Defeat your competition and inspire your team with a cultural change. DevOps culture allows companies to:
- be more collaborative
- gain footing in the marketplace
- allow businesses to change faster and accelerate growth
Over the past three years I have been moving my teams at MePush to a DevOps culture, which has fostered increased engagement and brought around huge growth in revenue as well as team and individual accomplishments. After reading Gene Kim’s book, The Phoenix Project, and Eliyahu M. Goldratt’s book, The Goal, DevOps seemed like the obvious change needed at MePush. We needed to get out of “fly by the seat of our pants” IT and manage it tightly, and we needed to develop our people, processes, and tools to be able to get better.
An interesting thing happened as the cultural wave rippled through our teams: it became more of a business effort than an IT effort. We found that DevOps principles started to revolutionize our entire business. From sales to billing and from support to leadership, all of our company began to understand the ideas about the flow of work, feedback, and continuous improvement. Our entire business started improving. Once that momentum of change started, we became an unstoppable little company.
Call your version whatever you want: BizOps, SalesOps, *Ops. You can brand it however makes sense for your company, but DevOps principles are what you will want to claim for yourself.
What is DevOps?
If you are in the software development or tech community, you have probably heard of the DevOps movement: the joining of software development and IT operations into a lean and nimble practice that allows companies to bring products, features, and fixes to production very quickly. DevOps uses a lot of principles from other management practices and industries, including:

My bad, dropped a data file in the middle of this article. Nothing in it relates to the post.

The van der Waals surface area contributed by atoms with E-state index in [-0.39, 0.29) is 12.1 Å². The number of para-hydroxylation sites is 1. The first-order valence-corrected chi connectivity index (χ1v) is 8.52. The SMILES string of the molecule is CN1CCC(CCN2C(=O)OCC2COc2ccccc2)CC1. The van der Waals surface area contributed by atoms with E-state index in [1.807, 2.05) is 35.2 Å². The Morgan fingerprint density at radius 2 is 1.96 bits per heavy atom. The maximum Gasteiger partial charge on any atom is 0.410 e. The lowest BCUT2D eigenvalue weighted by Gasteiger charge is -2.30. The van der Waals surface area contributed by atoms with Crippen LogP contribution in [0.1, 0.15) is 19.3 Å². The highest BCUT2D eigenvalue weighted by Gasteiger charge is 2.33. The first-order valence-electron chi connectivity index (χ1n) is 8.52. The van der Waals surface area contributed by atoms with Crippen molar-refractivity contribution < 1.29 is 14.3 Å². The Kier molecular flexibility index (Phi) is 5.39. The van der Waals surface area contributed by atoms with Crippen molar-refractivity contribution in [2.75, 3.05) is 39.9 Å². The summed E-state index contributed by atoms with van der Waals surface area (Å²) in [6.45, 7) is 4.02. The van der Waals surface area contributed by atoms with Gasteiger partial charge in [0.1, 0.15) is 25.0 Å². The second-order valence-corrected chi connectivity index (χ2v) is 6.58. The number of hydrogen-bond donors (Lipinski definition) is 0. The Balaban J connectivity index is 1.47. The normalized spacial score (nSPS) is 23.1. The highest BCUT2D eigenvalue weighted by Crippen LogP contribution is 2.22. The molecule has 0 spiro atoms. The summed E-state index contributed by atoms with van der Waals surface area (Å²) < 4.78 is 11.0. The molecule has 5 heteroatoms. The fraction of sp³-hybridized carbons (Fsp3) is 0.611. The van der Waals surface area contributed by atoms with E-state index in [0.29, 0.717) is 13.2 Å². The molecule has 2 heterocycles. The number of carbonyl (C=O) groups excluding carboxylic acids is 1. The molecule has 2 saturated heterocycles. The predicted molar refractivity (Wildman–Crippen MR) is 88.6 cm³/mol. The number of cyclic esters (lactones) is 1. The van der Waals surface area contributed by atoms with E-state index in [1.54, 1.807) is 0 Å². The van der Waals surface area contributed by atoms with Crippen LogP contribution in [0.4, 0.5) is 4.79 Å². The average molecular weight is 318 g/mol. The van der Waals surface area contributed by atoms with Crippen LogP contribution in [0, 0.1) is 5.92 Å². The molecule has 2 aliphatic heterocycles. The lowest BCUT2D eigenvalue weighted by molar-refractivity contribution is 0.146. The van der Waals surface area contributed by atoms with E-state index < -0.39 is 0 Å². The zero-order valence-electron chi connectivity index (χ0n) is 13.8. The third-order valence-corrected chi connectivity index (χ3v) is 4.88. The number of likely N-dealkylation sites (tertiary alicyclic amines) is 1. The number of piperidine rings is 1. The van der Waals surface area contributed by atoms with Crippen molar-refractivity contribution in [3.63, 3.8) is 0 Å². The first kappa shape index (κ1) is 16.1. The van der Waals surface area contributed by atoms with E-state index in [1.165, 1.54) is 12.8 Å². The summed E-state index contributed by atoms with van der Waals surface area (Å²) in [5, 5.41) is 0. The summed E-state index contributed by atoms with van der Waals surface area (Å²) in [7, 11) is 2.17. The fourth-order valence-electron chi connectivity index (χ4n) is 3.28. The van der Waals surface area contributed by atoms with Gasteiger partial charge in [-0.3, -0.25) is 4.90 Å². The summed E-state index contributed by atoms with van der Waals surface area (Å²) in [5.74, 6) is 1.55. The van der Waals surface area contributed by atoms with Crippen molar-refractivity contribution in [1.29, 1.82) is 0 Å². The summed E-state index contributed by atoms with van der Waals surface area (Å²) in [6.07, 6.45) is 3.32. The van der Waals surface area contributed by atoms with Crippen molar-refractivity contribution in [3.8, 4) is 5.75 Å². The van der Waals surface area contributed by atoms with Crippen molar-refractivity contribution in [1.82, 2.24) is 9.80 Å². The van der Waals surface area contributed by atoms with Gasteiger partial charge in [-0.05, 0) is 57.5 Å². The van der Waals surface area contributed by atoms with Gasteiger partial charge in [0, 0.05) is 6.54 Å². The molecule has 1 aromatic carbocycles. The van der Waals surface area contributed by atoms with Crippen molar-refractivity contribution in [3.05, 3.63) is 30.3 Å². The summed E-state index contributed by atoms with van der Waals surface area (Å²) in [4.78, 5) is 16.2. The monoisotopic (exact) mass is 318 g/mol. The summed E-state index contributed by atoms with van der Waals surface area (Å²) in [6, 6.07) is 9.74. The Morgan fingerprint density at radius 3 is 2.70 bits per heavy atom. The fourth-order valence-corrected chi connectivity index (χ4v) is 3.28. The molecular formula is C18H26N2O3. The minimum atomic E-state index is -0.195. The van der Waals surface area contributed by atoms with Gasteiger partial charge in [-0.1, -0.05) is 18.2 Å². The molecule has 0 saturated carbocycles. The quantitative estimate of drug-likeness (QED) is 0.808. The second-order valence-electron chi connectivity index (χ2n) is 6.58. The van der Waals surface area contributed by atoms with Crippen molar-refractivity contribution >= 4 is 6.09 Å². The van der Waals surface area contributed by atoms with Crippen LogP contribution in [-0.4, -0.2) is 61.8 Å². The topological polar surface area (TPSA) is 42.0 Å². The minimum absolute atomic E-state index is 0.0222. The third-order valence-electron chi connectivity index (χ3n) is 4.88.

- Lean management
- Theory of constraints (TOC) (Goldratt, 1984)
- Toyota Production System (TPS)/”just-in-time production” (developed by Eiji Toyoda and Taiichi Ohno between 1948 and 1975)
- W. Edwards Deming’s work on Total Quality Management (TQM) and systems management
- Agile software development
- Reliability engineering and safety engineering
There is a lot to learn to understand DevOps concepts, but it is important to discuss how and why DevOps philosophy and culture should be applied to your business.
What can DevOps culture do for my company?
DevOps culture is a growth culture. It is crucial for your IT and development teams to grasp onto DevOps, but it is equally important for DevOps culture to permeate every team and process in your company. By removing barriers between departments, DevOps culture allows your company to be aggressive about bringing products to market, making changes, and improving processes.
DevOps culture throughout your entire business means that you can outperform and outmaneuver your competition. It means that you can go to market in a just-in-time approach rather than scrambling behind more agile businesses.
The 6 things you need to revolutionize your company
1. Empowered and engaged employees
2. Small, multidisciplinary teams
3. Work that is performed in small batches
4. Work that is visible to all
5. Fast feedback loops
6. Continued experimentation, learning, and improvement
How do I bring DevOps culture through my company?